Prosody Logo Greg Kochanski Prosody Logo

In her column titled "So, maybe I made most of this up, but, hey, does it really matter?", Anjana Ahuja writes "THIS COLUMN could probably benefit occasionally from a dollop of fraud. Not wholesale plagiarism or fabrication, more an artful adjustment of the actualite". She then goes on to report on an article that encourages fraud in science, reporting it almost in glowing terms.

Q Fraud may be good for science, according to Steve Fuller, Professor of Sociology at the University of Warwick. Since most scientific duplicity involves researchers "idealising" results that they probably would have eventually achieved anyway, such fact-finding actually oils the wheels of discovery. He even questions whether it should be labelled fraud at all.

Anjana Ahuja and Steve Fuller are dead wrong. A little fabrication may indeed oil the wheels of science, producing more theories, but unfortunately, the resulting theories may be incorrect. The world doesn't need more theories so much as it needs correct theories. A better metaphor is that a little fraud oils the tires of science. It'll proceed straight ahead, no matter where the road goes.

Sociology is a prime example of a field where theorists have had little experimental constraint. They have been free to write what they want and haven't been greatly slowed by oceans of hard facts. (Because their facts are few, and most sociological facts are ultimately opinions anyway.) What have they produced? Not a great deal that will stand the test of time. Why? Because nature isn't always as simple as the researchers who study it. So, someone who "idealises" a result to make it closer to what it "should" be is, probably, unfortunately, often making it worse, rather than better.

It also misleads future researchers. They read such papers and believe them, when in fact, they should be finding better ways to repeat the experiment and do it better. Modern funding agencies are reluctant to pay for a repeat of someone else's research, so once a false result gets into the literature, it can last a long time. Especially if it is nicely idealised so it fits in with people's preconceptions and is easy to remember and to explain, a false explanation can persist for decades.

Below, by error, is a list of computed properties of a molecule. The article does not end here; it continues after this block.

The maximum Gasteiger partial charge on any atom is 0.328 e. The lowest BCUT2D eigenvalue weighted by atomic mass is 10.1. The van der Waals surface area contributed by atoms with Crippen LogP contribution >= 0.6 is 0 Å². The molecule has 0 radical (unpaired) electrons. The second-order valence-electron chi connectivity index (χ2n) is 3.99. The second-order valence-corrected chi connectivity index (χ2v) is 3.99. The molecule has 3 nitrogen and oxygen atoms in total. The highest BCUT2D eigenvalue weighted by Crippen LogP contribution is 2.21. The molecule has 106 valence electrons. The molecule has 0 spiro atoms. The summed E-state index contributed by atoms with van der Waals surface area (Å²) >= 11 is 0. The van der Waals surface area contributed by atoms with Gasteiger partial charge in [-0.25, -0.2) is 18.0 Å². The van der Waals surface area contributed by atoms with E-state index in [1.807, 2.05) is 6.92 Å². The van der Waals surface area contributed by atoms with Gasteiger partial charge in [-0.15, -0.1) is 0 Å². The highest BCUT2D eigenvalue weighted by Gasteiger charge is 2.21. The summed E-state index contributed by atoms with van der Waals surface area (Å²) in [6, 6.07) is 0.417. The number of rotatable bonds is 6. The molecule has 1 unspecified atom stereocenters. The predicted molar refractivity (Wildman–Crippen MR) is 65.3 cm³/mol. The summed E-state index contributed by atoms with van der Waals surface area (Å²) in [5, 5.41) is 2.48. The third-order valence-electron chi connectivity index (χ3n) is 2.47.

When you think of fudging an experiment even slightly, just remember that most of what we thought we knew in the pre-scientific past was wrong. Malaria was due to bad air; Zeus threw thunderbolts; flies spontaneously generated; the sun went around the earth. All of those were interesting theories, and it was only careful and honest experiments that proved them false.

For a person who claims to study how science works, Prof. Fuller seems remarkably ignorant about what is important. The core idea of both Science and Engineering is that they tell you things that work. Engineers build airplanes that actually fly. Scientists tell stories that actually match experiments. In neither case do you want the field to give up their intrinsic honesty. Do you want to get into an airplane that just looks like it should fly?

Science without the honesty is just storytelling. And, if Prof. Fuller practises what he preaches, he is just another storyteller. If he, personally, cooks his data, then his stories are no better than the myths of old and probably just about as accurate. I must say that I'm not too impressed by The Times' columnist, Anjana Ahuja, either.

Prof. Fuller has tenure, so the British taxpayer is pretty well committed to paying for him no matter what he does. But, the bigger question is what to do about Sociology. Does it actually contribute much good to society? Certainly, we'd all like to understand how our society works. Certainly, we'd like sociology to be more-or-less correct. Certainly we'd like the stories that sociologists tell to help us predict how the world behaves. But do they?

[ Papers | | Phonetics Lab | Oxford ] Last Modified Thu Jul 4 00:04:13 2013 Greg Kochanski: [ ]